After particularly bad dry seasons, there are sometimes large fish kills. I was interested in trying to understand what might be causing those. To do that, I compared floodplain water chemistry in burned and unburned areas of the wetland. My research supported previous work carried out by students in Melack’s lab, suggesting that the fish kills are a natural phenomenon caused by the flooding of large areas of dry vegetation. When that vegetation breaks down, the process of decomposition consumes oxygen and produces carbon dioxide, asphyxiating the fish that can’t get to faster flowing, more oxygen-rich waters.

Q: What was graduate school like for you?

A: I loved my time living and working in the Pantanal. I also learned a lot from some of the older, more experienced students in Melack’s lab, several of whom were Brazilian themselves.

Since I was essentially fresh out of undergrad (I took only one year “off” to teach environmental education in between undergrad and grad school), it was great to have the benefit of their experience in figuring out how to conduct my own research. I also got really wonderful support from the Brazilian researchers I worked with in the Pantanal. I am still in touch with several of the friends I had when I lived there, and I have been back to Brazil several times to visit since then.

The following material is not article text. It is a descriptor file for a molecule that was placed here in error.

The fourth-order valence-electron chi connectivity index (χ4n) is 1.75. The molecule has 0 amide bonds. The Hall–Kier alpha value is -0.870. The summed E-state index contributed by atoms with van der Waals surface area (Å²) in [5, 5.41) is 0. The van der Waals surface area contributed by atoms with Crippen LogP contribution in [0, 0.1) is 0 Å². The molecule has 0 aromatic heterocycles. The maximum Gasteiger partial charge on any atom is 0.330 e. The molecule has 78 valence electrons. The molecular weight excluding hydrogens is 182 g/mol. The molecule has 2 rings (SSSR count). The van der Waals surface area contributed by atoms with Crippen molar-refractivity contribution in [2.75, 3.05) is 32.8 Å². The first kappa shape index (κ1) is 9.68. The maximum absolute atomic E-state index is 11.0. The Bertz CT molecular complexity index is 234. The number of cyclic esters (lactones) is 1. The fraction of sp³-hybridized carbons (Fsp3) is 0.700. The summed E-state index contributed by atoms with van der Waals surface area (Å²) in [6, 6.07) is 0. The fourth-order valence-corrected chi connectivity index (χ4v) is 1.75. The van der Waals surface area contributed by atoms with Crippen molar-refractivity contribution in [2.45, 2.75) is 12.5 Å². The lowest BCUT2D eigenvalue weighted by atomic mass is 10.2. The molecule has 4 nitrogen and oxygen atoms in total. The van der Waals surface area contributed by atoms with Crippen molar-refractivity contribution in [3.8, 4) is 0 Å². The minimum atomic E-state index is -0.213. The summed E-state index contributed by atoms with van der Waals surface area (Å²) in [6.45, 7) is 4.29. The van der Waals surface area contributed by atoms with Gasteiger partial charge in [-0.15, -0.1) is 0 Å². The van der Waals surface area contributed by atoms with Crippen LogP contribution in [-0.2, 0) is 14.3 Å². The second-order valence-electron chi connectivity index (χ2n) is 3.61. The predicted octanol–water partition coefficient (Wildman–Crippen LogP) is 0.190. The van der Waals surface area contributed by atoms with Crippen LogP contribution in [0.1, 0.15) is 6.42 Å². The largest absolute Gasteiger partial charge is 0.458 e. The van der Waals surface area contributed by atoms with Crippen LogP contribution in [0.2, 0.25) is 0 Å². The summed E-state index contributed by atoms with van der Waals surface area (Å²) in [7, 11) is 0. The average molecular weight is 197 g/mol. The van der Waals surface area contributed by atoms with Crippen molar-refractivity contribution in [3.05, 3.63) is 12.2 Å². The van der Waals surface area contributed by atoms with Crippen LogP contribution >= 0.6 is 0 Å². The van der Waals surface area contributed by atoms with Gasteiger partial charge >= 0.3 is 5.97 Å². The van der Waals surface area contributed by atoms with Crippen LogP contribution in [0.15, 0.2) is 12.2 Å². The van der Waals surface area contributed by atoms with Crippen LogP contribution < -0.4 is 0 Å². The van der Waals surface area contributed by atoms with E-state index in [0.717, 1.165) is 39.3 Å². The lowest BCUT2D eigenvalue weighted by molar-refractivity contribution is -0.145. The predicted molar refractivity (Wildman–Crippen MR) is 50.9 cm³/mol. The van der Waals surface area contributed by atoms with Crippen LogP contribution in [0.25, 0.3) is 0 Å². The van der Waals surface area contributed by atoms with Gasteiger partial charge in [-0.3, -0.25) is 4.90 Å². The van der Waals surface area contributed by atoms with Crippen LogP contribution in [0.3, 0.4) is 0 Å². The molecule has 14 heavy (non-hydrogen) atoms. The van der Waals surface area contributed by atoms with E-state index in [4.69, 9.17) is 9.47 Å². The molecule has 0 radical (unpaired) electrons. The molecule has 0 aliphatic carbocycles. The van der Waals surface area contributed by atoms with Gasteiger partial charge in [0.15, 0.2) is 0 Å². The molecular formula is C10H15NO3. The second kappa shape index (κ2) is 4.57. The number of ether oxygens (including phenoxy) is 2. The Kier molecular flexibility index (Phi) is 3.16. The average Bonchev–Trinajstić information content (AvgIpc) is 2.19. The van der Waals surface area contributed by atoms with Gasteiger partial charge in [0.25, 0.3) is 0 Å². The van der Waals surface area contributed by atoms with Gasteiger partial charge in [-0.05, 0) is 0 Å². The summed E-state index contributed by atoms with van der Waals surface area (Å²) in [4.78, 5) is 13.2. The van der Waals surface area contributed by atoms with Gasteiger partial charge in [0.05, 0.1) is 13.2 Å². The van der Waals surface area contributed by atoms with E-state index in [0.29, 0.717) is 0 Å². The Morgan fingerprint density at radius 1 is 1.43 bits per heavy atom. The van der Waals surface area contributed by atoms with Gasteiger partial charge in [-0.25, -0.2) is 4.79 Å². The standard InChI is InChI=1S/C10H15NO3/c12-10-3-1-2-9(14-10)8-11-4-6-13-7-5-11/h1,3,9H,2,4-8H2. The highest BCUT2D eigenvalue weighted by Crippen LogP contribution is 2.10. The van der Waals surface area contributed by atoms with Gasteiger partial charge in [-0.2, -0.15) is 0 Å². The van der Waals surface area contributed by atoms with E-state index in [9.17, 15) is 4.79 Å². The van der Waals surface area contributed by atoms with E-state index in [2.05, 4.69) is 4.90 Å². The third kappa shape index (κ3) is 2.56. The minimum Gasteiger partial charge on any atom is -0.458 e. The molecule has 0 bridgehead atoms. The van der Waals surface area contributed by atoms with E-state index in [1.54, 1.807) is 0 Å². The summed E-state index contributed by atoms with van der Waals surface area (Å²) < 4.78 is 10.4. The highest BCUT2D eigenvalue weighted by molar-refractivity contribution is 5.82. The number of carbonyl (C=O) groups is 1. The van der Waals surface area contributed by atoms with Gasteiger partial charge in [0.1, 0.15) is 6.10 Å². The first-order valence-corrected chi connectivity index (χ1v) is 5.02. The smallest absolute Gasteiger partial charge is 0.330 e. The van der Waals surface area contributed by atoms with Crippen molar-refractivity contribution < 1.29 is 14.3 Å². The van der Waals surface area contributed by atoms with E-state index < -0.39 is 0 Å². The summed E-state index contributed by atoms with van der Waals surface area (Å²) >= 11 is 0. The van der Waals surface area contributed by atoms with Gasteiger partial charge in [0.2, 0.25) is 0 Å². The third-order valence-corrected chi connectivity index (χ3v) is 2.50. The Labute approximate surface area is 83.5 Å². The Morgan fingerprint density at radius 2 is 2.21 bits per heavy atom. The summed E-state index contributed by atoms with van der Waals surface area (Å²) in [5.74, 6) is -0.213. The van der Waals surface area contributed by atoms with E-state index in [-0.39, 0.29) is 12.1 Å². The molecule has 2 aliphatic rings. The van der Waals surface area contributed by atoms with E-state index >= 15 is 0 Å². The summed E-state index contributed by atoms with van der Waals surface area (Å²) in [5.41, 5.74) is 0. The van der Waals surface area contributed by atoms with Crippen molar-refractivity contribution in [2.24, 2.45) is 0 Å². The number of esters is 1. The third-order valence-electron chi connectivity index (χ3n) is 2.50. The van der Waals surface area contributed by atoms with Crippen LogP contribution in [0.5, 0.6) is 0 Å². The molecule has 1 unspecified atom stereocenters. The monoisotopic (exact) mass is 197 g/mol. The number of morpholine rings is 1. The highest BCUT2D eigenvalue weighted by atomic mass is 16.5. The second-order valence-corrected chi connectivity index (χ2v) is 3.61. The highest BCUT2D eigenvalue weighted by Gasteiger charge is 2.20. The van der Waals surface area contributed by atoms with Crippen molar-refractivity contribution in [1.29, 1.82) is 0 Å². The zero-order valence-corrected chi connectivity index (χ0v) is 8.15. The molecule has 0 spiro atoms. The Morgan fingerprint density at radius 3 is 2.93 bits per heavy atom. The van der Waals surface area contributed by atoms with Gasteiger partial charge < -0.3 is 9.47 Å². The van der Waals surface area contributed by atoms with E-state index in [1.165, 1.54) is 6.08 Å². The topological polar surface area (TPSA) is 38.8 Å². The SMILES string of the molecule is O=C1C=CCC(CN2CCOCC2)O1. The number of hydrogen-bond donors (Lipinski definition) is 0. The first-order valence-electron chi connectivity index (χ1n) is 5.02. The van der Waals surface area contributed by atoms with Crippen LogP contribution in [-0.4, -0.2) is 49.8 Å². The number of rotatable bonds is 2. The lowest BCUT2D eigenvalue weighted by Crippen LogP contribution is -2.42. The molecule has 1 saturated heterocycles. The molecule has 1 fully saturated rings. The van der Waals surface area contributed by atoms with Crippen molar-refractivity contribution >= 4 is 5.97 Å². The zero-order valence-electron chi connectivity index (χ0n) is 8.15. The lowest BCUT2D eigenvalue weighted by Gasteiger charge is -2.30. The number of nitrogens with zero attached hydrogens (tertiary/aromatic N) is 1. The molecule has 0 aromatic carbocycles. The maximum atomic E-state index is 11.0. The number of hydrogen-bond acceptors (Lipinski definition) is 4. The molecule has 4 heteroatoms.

Q: Is there anything you didn’t know about graduate school then that you wish you had known before you began?

A: Well, when I was in grad school at UCSB, the EEMB program was very unstructured (I believe it has changed a lot since then). There were really no required classes, or even deadlines for completing written or oral exams. Although I enjoy working independently, back then I would have had an easier time with a more structured program, and with more guidance from my advisor (and other professors) along the way.

Q: What were your career goals while you were a grad student at UCSB?